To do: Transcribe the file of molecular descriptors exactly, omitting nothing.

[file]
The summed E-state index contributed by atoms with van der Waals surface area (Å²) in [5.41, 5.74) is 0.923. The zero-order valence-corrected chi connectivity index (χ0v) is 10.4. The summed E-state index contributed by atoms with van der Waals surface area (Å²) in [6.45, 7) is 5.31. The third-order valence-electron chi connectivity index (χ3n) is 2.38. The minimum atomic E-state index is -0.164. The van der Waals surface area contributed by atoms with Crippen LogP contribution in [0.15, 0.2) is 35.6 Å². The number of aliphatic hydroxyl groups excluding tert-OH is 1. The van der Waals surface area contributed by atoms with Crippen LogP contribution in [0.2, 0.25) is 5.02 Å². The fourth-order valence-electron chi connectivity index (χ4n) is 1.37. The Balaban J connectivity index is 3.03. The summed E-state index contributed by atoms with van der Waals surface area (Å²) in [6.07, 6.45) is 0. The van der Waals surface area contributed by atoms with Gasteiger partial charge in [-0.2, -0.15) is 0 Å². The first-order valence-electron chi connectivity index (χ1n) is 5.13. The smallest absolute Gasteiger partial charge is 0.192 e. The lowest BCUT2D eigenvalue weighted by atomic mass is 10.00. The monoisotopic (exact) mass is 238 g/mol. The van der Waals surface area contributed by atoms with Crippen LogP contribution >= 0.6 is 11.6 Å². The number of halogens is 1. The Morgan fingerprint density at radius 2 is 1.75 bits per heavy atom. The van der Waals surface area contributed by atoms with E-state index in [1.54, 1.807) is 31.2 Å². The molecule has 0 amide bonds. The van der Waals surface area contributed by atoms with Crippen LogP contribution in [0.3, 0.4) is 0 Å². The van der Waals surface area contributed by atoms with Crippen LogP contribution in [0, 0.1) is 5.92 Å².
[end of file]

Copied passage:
The summed E-state index contributed by atoms with van der Waals surface area (Å²) in [5.41, 5.74) is 0.923. The zero-order valence-corrected chi connectivity index (χ0v) is 10.4. The summed E-state index contributed by atoms with van der Waals surface area (Å²) in [6.45, 7) is 5.31. The third-order valence-electron chi connectivity index (χ3n) is 2.38. The minimum atomic E-state index is -0.164. The van der Waals surface area contributed by atoms with Crippen LogP contribution in [0.15, 0.2) is 35.6 Å². The number of aliphatic hydroxyl groups excluding tert-OH is 1. The van der Waals surface area contributed by atoms with Crippen LogP contribution in [0.2, 0.25) is 5.02 Å². The fourth-order valence-electron chi connectivity index (χ4n) is 1.37. The Balaban J connectivity index is 3.03. The summed E-state index contributed by atoms with van der Waals surface area (Å²) in [6.07, 6.45) is 0. The van der Waals surface area contributed by atoms with Gasteiger partial charge in [-0.2, -0.15) is 0 Å². The first-order valence-electron chi connectivity index (χ1n) is 5.13. The smallest absolute Gasteiger partial charge is 0.192 e. The lowest BCUT2D eigenvalue weighted by atomic mass is 10.00. The monoisotopic (exact) mass is 238 g/mol. The van der Waals surface area contributed by atoms with Crippen LogP contribution >= 0.6 is 11.6 Å². The number of halogens is 1. The Morgan fingerprint density at radius 2 is 1.75 bits per heavy atom. The van der Waals surface area contributed by atoms with E-state index in [1.54, 1.807) is 31.2 Å². The molecule has 0 amide bonds. The van der Waals surface area contributed by atoms with Crippen LogP contribution in [0.3, 0.4) is 0 Å². The van der Waals surface area contributed by atoms with Crippen LogP contribution in [0, 0.1) is 5.92 Å².